Ask any Wisconsin official whether our elections are secure and you'll get this answer: "Our voting machines are never connected to the Internet; elections administration is decentralized; and the machines' designs were approved by the federal and state governments."
Go ahead—call your county clerk and ask. That is the answer you'll get. He or she sincerely believes those three safeguards protect Wisconsin elections.
Today, a consortium of national election-integrity groups released a new report: Securing the Nation’s Voting Machines: A Toolkit for Advocates and Election Officials.
Here's how many of the Wisconsin election officials' three favorite safeguards made the list recommended by the national authorities: None.
Here's why not:
- Voting machines are and always will be programmed by fallible, corruptible humans. Anyone who develops or loads the software can manipulate the vote totals without the Internet.
- You could hack into only one or two big counties' voting machines and swing a statewide election. In fact, county control of the voting machines might make hacking easier by increasing the number of vulnerable entry points. Besides, it's not really the local clerks who manage the machines anyway. It's three companies: Command Central, Dominion, and the biggest one, ES&S, which supplies the software that counts about 2 of every 3 Wisconsin votes.
- Federal and state approval of the voting machines' original design cannot secure the machine that counts your votes. The software was copied and updated dozens of times before it reached the machine in your polling place. No one ever inspects or approves the software that actually counts your votes.
What does protect elections: Paper ballots and audits.
Wisconsin has paper ballots, but not a single county clerk—not one—looks at those ballots before declaring election results final.
As long as our ballots are packed up on Election Night and kept under seal until they are destroyed 22 months later, Wisconsin elections are no safer than if we were using paperless touchscreen machines.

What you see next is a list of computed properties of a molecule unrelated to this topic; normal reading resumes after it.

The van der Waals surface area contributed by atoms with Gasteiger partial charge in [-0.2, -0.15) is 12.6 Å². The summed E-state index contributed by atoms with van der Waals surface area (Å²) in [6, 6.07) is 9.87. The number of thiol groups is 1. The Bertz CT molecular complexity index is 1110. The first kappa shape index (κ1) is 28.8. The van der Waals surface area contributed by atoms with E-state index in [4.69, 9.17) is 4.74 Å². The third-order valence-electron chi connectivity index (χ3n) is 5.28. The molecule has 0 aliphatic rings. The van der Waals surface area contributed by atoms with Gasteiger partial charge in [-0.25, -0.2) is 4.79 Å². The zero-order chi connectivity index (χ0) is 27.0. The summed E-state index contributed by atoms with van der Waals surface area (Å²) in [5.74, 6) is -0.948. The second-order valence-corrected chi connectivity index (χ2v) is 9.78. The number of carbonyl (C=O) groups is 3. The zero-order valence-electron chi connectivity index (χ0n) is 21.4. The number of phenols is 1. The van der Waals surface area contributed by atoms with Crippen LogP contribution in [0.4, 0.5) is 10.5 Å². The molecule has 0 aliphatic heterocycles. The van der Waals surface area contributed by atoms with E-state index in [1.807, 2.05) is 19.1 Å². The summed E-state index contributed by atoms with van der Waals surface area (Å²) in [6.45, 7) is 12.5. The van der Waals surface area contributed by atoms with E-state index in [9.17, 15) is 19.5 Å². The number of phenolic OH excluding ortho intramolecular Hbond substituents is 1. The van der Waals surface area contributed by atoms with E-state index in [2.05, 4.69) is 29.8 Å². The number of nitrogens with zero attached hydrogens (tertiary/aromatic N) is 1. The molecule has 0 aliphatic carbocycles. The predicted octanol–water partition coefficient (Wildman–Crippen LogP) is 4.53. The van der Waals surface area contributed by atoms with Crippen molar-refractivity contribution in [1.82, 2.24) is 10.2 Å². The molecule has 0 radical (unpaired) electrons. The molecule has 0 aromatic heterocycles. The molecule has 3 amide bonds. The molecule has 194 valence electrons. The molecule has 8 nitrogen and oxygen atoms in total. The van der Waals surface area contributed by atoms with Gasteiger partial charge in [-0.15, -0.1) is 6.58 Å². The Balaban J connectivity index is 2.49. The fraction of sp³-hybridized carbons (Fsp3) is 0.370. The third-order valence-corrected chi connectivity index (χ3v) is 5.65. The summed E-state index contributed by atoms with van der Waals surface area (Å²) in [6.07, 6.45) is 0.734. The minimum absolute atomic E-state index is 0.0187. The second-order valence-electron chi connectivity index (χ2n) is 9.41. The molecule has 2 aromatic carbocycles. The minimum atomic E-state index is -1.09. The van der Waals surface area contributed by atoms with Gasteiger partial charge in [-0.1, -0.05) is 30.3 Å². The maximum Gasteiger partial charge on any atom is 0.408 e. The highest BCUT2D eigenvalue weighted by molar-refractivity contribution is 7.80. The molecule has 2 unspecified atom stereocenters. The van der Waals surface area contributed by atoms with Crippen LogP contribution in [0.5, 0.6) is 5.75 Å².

That's where Wisconsin's decentralized elections can help to protect our elections. State law gives every county clerk two weeks after a general elections—and more if they request it—to review the Election-Night results to make sure they are correct. The county clerks and their boards of canvass are free to adopt any review method they choose—it's up to them.
Any county or municipal clerk could, at any time he or she chooses, open the ballot bags and conduct a legitimate audit. It would be harder for municipal clerks, because they have only a week for review, and they certify only local races anyway. But county clerks have plenty of time to audit, and they certify the state and federal races—the ones most likely to be hacked.
Call your county clerk today and educate them. Tell them that the three safeguards they rely on are not really safeguards at all. Tell them to start—NOW—planning how they will verify the voting machines' Election-Day accuracy after future elections. If your county clerk doesn't know how, refer them to Securing the Nation’s Voting Machines: A Toolkit for Advocates and Election Officials, which has a good list of pointers and resources. Write to your local newspaper to make sure they cover this story.
Then, keep calling your county clerk until you get the answer Wisconsin voters deserve: "Yes, we will make sure your votes were counted correctly before we declare election results final."